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From Pitfall Harry to Duke Nukem: Retro Consoles and the Games that Made them Great

Every technology has to begin somewhere. For the home console universe, the retro consoles paved the way for the big hitters out today. While perhaps laughable by today's standards, the early consoles managed to pull off a lot of technological prestidigitation to cram amazing games into consoles that would easily be outperformed by most modern calculators.

The Atari 2600

While not the first home console, the 2600 was the first to sell in big enough numbers for companies to start seriously considering video games as a "market." Like most consoles, the 2600 had its share of shovelware. However, there were gems like Pitfall and Demon Attack that gamers couldn't get enough of.


While the 2600 had few competitors aside from the much less prominent Odyssey 2, the death knell came with the introduction of Mattel's Intellivision. The console boasted superior graphics, improved sound, and a fancier controller. A strong lineup of sports games coupled with unusual but creative games like Microsurgeon and Dracula helped propel the console into prominence.


The Nintendo Entertainment System quickly became king of the hill in 1983 due to the power of the system. No longer did gamers have play "tiny" games that were simplistic in scope and graphics. Lengthy, sophisticated games with stories and larger than life characters like Mario sent sales skyrocketing. Aside from Super Mario Bros., other classic titles included Castlevania, and Mega Man. These led to the NES becoming the default home console.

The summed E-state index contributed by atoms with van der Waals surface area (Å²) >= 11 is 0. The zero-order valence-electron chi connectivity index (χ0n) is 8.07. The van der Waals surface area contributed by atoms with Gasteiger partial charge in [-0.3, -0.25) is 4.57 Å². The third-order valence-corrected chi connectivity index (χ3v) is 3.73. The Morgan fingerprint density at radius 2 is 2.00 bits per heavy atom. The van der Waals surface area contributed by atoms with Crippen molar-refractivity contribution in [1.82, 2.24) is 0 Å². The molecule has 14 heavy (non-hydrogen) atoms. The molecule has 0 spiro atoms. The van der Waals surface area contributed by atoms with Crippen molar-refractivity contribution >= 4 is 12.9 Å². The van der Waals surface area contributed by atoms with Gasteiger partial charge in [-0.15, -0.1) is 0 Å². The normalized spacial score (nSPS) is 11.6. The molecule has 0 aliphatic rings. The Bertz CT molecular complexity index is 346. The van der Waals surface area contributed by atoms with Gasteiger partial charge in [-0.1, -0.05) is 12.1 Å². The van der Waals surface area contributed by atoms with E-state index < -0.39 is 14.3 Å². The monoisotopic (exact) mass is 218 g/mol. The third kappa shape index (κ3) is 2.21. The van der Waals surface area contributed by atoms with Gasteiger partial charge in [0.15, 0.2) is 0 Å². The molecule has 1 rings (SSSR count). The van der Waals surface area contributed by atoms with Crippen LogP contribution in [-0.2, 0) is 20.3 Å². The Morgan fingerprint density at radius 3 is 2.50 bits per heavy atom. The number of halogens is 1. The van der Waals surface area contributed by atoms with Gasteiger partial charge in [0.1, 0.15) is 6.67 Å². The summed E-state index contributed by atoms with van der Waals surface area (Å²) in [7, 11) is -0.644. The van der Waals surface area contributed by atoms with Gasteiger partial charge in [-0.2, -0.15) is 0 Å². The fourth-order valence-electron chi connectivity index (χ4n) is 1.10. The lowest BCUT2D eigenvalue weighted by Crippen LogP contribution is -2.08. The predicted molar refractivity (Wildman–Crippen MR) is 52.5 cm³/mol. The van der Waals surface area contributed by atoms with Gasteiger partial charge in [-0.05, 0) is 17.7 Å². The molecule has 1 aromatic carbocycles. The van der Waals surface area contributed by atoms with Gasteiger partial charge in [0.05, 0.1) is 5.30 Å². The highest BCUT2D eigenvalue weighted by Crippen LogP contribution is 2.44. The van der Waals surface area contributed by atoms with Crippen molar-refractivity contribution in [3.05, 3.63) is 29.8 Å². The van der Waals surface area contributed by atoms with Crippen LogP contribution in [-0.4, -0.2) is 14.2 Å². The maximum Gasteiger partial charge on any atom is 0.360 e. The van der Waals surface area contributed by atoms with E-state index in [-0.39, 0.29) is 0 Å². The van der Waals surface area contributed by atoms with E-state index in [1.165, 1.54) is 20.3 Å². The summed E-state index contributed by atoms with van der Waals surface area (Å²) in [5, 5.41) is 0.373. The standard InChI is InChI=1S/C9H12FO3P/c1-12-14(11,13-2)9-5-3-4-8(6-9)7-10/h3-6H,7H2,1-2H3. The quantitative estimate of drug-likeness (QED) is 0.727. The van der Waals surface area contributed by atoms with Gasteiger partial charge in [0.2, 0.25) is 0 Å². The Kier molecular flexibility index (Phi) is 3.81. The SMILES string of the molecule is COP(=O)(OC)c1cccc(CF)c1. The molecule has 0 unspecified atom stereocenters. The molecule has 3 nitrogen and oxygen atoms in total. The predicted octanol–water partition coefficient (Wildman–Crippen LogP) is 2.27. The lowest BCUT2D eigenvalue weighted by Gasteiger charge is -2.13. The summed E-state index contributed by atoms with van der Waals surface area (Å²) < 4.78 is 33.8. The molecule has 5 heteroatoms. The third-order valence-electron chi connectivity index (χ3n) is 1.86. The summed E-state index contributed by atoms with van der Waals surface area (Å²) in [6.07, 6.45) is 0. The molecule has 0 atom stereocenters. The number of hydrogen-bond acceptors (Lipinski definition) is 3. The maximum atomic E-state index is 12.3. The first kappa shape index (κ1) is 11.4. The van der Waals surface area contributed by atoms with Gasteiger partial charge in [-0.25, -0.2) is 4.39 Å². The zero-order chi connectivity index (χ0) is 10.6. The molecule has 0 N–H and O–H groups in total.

Sega Genesis

When the Super Nintendo was released in 1990, it was already playing catch-up to the Sega Genesis. Sonic the Hedgehog became the face of the company, and his series of games presented the first serious platforming challenges to the mighty Nintendo and their hero, Mario. For the first time consoles like the Genesis were able to accurately port coin-op games like Altered Beast, allowing a true arcade experience at home.

Sony PlayStation

While Nintendo was releasing the last significant cartridge-based system, the Nintendo 64, other console makers had made the jump to optical media. The most notable of these systems was the PlayStation. Spyro the Dragon and Tomb Raider were among the outstanding offerings for this revolutionary console. The PlayStation served as the bridge between the classic consoles of the past and the modern day powerhouses.

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